Bertillon pretended that his graphological system was based on mathematical probability calculus. A later expertise undertaken in 1904 by three renowned mathematicians, Henri Poincaré, Jean Gaston Darboux, and Paul Émile Appell, concluded that Bertillon's system was deprived of any scientific value and that he had failed both to apply the method and to present his data properly. With this key evidence against Dreyfus debunked, he was finally acquitted in 1906.
The specific anthropological technique practiced by Bertillon is often referred to as the Bertillon system. This system consisted of five initial measurements: head length, head breadth, length of middle finger, length of the left foot, and length of the cubit. Along with these measurements, Bertillon used photography, now known as a mugshot, to complete this system of record. These methods of identification were combined into a system for law enforcement officials to access information and images quickly.
Although the system was based in scientific measures, it was known to have its flaws. For example, it may not have been able to accurately apply to children or women, as it was mostly designed for men who had reached full physical maturity and had short hair.
In the late 19th and 20th centuries black women who were working as sex workers in Minneapolis, Minnesota became known as “alley workers.” The Minneapolis Police Department followed the Bertillon System as a means to identify and document the crimes of these alley workers. The system soon became used as a tool to police and categorize these women.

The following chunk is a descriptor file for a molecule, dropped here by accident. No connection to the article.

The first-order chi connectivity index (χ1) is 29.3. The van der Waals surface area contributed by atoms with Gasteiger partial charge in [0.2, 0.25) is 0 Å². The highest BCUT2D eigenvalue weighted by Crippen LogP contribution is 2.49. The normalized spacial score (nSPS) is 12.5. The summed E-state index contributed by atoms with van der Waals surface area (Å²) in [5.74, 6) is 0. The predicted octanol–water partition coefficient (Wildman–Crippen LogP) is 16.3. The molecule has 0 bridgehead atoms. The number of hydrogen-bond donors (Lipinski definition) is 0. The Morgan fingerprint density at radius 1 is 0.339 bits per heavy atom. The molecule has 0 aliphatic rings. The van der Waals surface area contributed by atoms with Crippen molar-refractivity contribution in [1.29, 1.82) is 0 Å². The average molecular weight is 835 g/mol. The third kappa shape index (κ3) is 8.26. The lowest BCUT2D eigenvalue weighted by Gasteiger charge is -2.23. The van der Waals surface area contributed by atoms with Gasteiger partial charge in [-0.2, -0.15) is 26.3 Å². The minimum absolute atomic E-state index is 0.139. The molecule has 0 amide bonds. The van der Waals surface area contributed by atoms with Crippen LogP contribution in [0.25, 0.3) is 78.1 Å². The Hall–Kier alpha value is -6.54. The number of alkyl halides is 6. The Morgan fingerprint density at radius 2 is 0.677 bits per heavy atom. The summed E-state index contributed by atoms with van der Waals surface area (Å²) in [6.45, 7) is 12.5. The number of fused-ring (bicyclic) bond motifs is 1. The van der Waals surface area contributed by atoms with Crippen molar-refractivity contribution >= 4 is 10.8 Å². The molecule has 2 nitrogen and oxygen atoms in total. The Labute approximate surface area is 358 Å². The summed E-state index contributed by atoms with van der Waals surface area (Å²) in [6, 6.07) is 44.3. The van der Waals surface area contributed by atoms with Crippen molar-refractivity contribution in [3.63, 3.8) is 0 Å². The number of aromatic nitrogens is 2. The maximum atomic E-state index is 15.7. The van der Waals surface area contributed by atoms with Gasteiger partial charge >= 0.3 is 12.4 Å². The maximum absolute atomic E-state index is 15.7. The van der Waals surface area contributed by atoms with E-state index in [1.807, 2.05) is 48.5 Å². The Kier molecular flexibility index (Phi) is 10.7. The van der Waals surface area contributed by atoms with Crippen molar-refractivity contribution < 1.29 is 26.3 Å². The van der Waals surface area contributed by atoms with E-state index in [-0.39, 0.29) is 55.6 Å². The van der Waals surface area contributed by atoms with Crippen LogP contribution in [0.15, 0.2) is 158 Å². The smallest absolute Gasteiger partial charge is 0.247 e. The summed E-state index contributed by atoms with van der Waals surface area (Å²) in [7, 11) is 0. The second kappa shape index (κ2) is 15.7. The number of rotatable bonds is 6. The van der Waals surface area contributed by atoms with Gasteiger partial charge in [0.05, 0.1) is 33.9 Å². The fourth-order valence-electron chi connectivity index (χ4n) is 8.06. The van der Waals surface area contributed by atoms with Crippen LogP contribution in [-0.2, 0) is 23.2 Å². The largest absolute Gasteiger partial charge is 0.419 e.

In order to bypass the system many black women would use aliases instead of their real names in order to obtain agency over their criminalization. The most common name that was used as an alias was “Mamie,” which was also the alias used by Mamie Knight, who was the only surviving mugshot of an alley worker during the department’s period of using the Bertillon System. Her mugshot is currently located in the St. Paul police department archives.
Bertillon is referenced in the Sherlock Holmes story The Hound of the Baskervilles, in which one of Holmes’ clients refers to Holmes as the “second highest expert in Europe” after Bertillon. Also, in "The Naval Treaty", speaking of the Bertillon system of measurements Holmes himself “... expressed his enthusiastic admiration of the French savant.”
The Bertillon Measurements are also mentioned in Sax Rohmer's Fu Manchu-inspired The Emperor of America (Cassel, 1929, p. 61), the Ross MacDonald novels The Drowning Pool and "Blue City" (p. 30), and Yves Fey's mystery Floats the Dark Shadow.
Bertillonage is mentioned in Chapter 4 and in an appendix of the mystery "The Assassin in the Marais" by Claude Izner.
Bertillon appears in Eric Zencey's novel Panama.
Bertillon is referenced in the 1965 short story, REPENT, HARLEQUIN!" SAID THE TICKTOCKMAN, by Harlan Ellison.
Bertillon is the main character of the third episode of Czech TV series The Adventures of Criminology called “Bertillonage”.
Bertillon was also referenced in a series called Elementary. Season 2, Episode 17 (Ears To You).
Bertillon is lampooned in “The Dreyfus Case: IV,” by Finley Peter Dunne (“Mr. Dooley”), reprinted in “Mr. Dooley in the Hearts of His Countrymen” (Robert Howard Russell, pub., 1899), pp. 268, ff.